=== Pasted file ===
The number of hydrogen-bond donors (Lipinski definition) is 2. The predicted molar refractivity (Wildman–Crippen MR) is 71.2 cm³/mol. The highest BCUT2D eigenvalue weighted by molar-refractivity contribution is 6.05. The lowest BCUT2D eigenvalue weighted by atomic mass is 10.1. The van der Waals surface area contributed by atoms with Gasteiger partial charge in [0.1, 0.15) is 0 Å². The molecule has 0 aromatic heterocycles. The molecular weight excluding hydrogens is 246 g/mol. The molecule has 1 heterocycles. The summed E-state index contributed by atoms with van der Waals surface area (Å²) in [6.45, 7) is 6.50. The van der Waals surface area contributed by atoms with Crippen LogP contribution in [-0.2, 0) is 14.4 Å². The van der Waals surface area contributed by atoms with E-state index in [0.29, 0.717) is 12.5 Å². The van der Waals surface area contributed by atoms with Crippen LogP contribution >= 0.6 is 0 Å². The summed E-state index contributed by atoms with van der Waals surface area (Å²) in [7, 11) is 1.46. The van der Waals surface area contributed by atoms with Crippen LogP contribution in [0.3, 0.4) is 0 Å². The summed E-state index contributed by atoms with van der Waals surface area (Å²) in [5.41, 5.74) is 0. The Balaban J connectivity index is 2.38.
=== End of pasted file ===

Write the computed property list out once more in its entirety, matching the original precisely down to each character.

The number of hydrogen-bond donors (Lipinski definition) is 2. The predicted molar refractivity (Wildman–Crippen MR) is 71.2 cm³/mol. The highest BCUT2D eigenvalue weighted by molar-refractivity contribution is 6.05. The lowest BCUT2D eigenvalue weighted by atomic mass is 10.1. The van der Waals surface area contributed by atoms with Gasteiger partial charge in [0.1, 0.15) is 0 Å². The molecule has 0 aromatic heterocycles. The molecular weight excluding hydrogens is 246 g/mol. The molecule has 1 heterocycles. The summed E-state index contributed by atoms with van der Waals surface area (Å²) in [6.45, 7) is 6.50. The van der Waals surface area contributed by atoms with Crippen LogP contribution in [-0.2, 0) is 14.4 Å². The van der Waals surface area contributed by atoms with E-state index in [0.29, 0.717) is 12.5 Å². The van der Waals surface area contributed by atoms with Crippen LogP contribution >= 0.6 is 0 Å². The summed E-state index contributed by atoms with van der Waals surface area (Å²) in [7, 11) is 1.46. The van der Waals surface area contributed by atoms with Crippen LogP contribution in [0.3, 0.4) is 0 Å². The summed E-state index contributed by atoms with van der Waals surface area (Å²) in [5.41, 5.74) is 0. The Balaban J connectivity index is 2.38.